Solving Ordinary Differential Equations (ODE) in R with diffeqr

Chris Rackauckas


1D Linear ODEs

Let’s solve the linear ODE u'=1.01u. First setup the package:

de <- diffeqr::diffeq_setup()

Define the derivative function f(u,p,t).

f <- function(u,p,t) {

Then we give it an initial condition and a time span to solve over:

u0 <- 1/2
tspan <- c(0., 1.)

With those pieces we define the ODEProblem and solve the ODE:

prob = de$ODEProblem(f, u0, tspan)
sol = de$solve(prob)

This gives back a solution object for which sol$t are the time points and sol$u are the values. We can treat the solution as a continuous object in time via

and a high order interpolation will compute the value at t=0.2. We can check the solution by plotting it:


Systems of ODEs

Now let’s solve the Lorenz equations. In this case, our initial condition is a vector and our derivative functions takes in the vector to return a vector (note: arbitrary dimensional arrays are allowed). We would define this as:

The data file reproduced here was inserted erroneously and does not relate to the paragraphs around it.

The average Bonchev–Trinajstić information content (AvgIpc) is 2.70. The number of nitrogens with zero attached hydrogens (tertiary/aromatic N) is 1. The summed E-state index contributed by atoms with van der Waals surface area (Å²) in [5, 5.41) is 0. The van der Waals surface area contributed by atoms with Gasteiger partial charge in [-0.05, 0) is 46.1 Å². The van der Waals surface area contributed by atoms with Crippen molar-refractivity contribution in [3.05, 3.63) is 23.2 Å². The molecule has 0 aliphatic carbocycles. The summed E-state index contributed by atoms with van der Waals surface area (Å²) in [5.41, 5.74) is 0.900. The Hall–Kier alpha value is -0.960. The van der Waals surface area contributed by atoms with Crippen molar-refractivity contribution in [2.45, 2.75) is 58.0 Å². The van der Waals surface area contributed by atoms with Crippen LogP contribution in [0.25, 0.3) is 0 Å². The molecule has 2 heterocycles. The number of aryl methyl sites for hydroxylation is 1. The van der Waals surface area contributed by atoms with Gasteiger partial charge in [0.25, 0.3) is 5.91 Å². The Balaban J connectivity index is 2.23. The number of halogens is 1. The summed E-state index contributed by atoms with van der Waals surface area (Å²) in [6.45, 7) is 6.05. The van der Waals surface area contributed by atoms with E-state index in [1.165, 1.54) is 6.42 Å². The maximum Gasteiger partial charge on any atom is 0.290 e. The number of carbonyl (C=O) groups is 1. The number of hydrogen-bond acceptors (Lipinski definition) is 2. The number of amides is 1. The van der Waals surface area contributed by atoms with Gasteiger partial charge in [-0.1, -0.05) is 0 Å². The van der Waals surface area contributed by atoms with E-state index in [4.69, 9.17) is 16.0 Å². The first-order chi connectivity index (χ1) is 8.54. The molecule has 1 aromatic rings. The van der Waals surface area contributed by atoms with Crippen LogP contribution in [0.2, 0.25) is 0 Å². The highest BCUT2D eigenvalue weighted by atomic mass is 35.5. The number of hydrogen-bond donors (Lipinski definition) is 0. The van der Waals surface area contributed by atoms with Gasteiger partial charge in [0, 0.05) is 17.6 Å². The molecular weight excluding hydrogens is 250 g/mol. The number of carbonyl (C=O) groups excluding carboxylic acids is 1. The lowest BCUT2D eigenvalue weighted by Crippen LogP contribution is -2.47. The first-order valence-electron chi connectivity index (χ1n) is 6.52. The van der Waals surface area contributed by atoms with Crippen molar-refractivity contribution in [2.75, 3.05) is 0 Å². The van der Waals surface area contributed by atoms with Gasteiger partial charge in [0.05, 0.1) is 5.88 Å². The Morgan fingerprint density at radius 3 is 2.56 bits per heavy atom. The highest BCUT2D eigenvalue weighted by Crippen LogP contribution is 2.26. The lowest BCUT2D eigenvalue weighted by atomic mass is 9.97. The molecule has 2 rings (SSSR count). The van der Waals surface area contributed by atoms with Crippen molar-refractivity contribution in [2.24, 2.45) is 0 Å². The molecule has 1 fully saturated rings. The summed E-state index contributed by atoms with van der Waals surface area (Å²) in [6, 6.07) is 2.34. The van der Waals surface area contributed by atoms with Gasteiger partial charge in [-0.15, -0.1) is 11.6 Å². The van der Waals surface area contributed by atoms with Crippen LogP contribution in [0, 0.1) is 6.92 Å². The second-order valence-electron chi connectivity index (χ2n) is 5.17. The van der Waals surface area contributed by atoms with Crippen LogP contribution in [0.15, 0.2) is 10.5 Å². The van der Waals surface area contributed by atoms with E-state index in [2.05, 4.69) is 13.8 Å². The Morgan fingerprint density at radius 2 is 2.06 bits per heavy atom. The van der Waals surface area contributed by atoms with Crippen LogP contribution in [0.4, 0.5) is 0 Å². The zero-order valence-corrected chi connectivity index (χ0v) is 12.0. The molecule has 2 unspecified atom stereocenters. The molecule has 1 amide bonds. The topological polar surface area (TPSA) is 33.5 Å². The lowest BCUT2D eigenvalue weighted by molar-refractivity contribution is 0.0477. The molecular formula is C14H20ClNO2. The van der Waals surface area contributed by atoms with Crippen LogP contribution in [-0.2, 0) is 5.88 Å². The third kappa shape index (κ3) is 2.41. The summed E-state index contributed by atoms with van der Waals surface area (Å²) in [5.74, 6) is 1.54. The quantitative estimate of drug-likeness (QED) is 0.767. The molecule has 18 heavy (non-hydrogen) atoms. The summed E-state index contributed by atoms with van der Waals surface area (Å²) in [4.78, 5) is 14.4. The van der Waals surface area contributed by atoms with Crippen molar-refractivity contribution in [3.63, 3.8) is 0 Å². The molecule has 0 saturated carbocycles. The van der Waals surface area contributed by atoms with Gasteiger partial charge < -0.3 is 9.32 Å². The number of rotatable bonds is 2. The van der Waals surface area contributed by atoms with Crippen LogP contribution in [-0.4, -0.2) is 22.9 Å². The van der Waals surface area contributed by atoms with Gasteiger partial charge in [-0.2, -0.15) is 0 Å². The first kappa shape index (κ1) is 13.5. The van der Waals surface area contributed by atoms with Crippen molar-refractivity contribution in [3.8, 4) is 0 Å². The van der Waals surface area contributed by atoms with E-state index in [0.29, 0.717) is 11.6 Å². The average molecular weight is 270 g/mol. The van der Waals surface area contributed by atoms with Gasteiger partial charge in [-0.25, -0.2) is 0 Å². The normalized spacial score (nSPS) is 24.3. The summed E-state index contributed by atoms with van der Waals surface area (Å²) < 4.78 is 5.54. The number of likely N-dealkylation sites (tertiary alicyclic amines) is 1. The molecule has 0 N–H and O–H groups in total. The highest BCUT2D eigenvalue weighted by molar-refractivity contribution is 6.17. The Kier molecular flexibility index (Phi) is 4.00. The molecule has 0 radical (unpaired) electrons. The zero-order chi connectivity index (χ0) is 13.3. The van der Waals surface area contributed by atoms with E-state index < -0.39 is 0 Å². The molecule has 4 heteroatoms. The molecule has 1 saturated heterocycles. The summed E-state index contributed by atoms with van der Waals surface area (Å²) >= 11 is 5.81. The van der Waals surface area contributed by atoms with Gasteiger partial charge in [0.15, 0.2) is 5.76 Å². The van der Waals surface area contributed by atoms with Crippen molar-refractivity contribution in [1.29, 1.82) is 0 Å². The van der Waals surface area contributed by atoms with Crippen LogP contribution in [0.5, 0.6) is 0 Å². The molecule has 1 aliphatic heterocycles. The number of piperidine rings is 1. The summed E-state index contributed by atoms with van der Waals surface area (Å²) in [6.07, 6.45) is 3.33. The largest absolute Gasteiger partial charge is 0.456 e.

f <- function(u,p,t) {
  du1 = p[1]*(u[2]-u[1])
  du2 = u[1]*(p[2]-u[3]) - u[2]
  du3 = u[1]*u[2] - p[3]*u[3]

Here we utilized the parameter array p. Thus we use diffeqr::ode.solve like before, but also pass in parameters this time:

u0 <- c(1.0,0.0,0.0)
tspan <- list(0.0,100.0)
p <- c(10.0,28.0,8/3)
prob <- de$ODEProblem(f, u0, tspan, p)
sol <- de$solve(prob)

The returned solution is like before except now sol$u is an array of arrays, where sol$u[i] is the full system at time sol$t[i]. It can be convenient to turn this into an R matrix through sapply:

mat <- sapply(sol$u,identity)

This has each row as a time series. t(mat) makes each column a time series. It is sometimes convenient to turn the output into a data.frame which is done via:

udf <-

Now we can use matplot to plot the timeseries together:


Now we can use the Plotly package to draw a phase plot:

plotly::plot_ly(udf, x = ~V1, y = ~V2, z = ~V3, type = 'scatter3d', mode = 'lines')